i. The identification of issues enables an appropriate judicial response to a motion for summary judgment. Normally, the trial court decides this motion by examining a litigant's proposed evidence on material fact issues. Upon review of a zoning decision, this study of evidence would seemingly extend to the record of evidence submitted to the municipal decisionmakers. But without narrowing the issues, this examination of evidence is not feasible. Countless potential reasons for granting or denying a permit may appear in the record. Thus the trial court here declined to examine the significance of any of the potential reasons for denial indicated by the record. It was neither feasible nor lawful for the court to do otherwise.

j. Finally, the summary judgment in this case occurs in extreme circumstances. Although the same defective process would be encouraged by denying a summary judgment, the process otherwise should occur rarely. The county board evidently acted without considering the substantive issues of the case. It failed to decide the merit of constituent concerns, and it failed to deal constructively with its own ordinance. In these unique circumstances, for the reasons we have stated, summary judgment for the permit applicant was appropriate.

DECISION

Where the applicant for a special use permit makes an adequate showing of entitlement, and the municipality fails to make findings or to otherwise express its reasons for denial, and also fails to engage in any decisionmaking on substantive issues, the applicant's proposed use must be permitted as a matter of law.

Affirmed.


LANSING, Judge (dissenting).

I respectfully dissent from the majority's characterization of this issue as one of first impression and its rationale for denying the county a trial. It is well established that the failure of a local governing board to record a legally sufficient basis for denying a conditional use permit makes its decision prima facie arbitrary. See Honn v. City of Coon Rapids, 313 N.W.2d 409, 415-16 (Minn. 1981). But the board is entitled to an opportunity to rebut the presumption and demonstrate a rational basis at trial with evidence and testimony limited in scope to those issues raised before the planning commission and the county board. Id.

The minutes from the planning commission hearing and the transcript of the county board hearing demonstrate consideration of issues relating to contamination, nuisance, and declining property values. Two letters from a doctoral engineer, read into the record, present a detailed technical critique of a soil roaster's potential impact on both the physical and human environment. Although the council's stated reasons were not expansive, I do not see the deliberate disregard of appropriate standards that the majority finds in the record.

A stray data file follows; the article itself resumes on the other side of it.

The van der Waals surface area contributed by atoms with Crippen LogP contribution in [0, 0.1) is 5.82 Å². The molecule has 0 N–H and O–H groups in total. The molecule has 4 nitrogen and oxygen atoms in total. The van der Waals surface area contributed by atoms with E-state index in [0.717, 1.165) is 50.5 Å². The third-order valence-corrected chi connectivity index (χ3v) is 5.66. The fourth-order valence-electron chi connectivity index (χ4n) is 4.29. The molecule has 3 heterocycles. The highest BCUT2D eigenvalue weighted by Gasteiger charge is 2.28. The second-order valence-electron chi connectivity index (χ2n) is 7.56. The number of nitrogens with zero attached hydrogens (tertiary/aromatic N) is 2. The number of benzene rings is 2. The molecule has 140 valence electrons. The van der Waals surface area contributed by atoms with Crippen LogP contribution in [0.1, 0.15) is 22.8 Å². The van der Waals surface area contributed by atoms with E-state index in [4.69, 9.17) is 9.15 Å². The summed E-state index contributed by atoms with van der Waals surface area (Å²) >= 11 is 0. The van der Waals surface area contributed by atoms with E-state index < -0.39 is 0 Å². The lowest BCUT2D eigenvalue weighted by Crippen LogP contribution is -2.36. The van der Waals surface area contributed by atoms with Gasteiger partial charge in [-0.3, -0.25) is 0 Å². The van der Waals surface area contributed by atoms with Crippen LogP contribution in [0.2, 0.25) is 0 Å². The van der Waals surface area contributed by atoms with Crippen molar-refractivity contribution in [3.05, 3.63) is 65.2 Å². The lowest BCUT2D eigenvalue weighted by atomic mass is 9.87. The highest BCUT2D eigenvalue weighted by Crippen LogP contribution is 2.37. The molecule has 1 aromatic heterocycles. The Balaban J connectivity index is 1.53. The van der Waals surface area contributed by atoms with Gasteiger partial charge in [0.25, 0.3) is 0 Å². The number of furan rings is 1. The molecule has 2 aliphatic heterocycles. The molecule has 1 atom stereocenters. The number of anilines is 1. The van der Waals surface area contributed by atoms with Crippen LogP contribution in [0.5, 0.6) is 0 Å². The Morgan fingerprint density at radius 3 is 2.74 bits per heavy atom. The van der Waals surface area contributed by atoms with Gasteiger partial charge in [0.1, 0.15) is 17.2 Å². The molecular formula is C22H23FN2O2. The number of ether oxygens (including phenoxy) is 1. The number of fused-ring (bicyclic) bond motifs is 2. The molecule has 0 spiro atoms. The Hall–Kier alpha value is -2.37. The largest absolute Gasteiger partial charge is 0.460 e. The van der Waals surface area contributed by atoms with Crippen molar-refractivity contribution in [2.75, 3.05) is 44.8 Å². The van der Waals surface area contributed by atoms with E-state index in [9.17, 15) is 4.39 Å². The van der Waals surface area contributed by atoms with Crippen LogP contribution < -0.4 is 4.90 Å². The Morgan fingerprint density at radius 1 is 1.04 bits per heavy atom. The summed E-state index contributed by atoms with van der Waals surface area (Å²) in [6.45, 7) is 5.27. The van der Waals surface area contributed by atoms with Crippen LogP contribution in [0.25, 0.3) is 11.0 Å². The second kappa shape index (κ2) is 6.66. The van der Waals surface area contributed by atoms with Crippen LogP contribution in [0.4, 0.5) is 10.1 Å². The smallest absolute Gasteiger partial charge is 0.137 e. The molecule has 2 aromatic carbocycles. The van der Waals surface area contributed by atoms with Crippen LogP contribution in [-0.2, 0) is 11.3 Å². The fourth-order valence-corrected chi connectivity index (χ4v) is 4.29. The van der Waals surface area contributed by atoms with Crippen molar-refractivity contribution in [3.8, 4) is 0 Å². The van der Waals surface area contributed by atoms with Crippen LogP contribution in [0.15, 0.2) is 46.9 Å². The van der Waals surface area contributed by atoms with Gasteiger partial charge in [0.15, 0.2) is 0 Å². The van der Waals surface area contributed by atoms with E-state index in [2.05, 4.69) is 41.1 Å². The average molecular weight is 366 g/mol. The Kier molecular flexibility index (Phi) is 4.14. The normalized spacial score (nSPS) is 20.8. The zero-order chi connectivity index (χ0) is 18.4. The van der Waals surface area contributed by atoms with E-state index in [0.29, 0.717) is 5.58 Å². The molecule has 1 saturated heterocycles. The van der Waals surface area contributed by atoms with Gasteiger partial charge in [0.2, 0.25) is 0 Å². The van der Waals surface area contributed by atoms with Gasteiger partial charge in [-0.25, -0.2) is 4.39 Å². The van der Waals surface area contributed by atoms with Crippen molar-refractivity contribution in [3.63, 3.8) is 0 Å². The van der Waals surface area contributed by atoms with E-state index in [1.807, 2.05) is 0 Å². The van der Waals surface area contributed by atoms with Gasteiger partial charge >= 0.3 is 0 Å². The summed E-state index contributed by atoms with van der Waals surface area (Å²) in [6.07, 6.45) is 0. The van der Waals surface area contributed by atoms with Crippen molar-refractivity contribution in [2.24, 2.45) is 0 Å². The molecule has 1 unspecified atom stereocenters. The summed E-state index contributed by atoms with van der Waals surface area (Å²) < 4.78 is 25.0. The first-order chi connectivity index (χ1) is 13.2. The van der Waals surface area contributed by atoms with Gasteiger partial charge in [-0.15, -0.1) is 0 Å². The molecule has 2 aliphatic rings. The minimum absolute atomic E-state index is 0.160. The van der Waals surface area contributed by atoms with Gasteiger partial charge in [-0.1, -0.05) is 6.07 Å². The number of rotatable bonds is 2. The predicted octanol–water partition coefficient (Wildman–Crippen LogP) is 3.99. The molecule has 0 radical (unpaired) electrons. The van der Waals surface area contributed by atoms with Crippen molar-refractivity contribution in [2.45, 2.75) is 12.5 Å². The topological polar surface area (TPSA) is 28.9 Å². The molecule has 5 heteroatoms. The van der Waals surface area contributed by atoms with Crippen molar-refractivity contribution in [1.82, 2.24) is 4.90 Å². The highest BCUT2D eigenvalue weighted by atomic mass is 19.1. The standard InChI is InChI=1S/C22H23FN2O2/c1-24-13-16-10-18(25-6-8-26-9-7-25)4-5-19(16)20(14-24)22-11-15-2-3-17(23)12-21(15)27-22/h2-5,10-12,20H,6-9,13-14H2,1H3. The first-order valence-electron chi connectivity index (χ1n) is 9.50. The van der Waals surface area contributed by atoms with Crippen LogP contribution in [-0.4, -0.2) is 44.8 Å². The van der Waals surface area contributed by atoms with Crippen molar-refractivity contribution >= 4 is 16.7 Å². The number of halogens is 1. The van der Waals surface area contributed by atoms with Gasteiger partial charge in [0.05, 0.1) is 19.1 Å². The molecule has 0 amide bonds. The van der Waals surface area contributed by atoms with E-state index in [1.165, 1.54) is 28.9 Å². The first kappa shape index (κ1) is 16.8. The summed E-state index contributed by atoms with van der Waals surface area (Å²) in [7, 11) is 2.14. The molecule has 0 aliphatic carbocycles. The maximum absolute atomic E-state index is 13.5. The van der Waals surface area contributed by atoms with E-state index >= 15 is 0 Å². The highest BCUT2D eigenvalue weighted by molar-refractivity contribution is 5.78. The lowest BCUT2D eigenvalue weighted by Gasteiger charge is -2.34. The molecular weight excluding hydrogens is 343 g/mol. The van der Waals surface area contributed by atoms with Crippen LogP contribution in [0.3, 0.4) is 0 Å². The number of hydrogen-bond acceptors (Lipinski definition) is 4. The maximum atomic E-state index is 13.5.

Neighborhood opposition by itself is a legally insufficient basis for a zoning decision, but the reasons for the opposition may well be sufficient and should not be summarily ignored. See Swanson v. City of Bloomington, 421 N.W.2d 307, 313-14 (Minn. 1988). Minnesota case law protects applicants from after-the-fact justifications by requiring that new or additional evidence be relevant to the issues raised and considered at the hearing. Honn, 313 N.W.2d at 416. Preserving the integrity of the evidence weighs against a remand which might allow a board to reconstruct a record, but it does not justify prospectively denying a trial to fully review a record.

In sustaining a summary judgment against the county on these facts, the majority overlooks the review structure created in Honn and Swanson and elevates a presumption of arbitrariness to an incontrovertible legal conclusion. Both Minnesota appellate courts have previously rejected this construction. See Board of Supervisors v. Carver County Bd. of Comm'rs, 302 Minn. 493, 498-99, 225 N.W.2d 815, 819 (1975) (absence of findings and record of deliberations establishes prima facie case of arbitrariness but not per se invalidity); Kehr v. City of Roseville, 426 N.W.2d 233, 236 (Minn.App. 1988) (presumption of arbitrariness may be overcome by evidence at trial), pet. for rev. denied (Minn. Sept. 16, 1988); see also Uniprop Manufactured Hous., Inc. v. City of Lakeville, 474 N.W.2d 375, 378 (Minn.App. 1991), pet. for rev. denied (Minn. Oct. 11, 1991).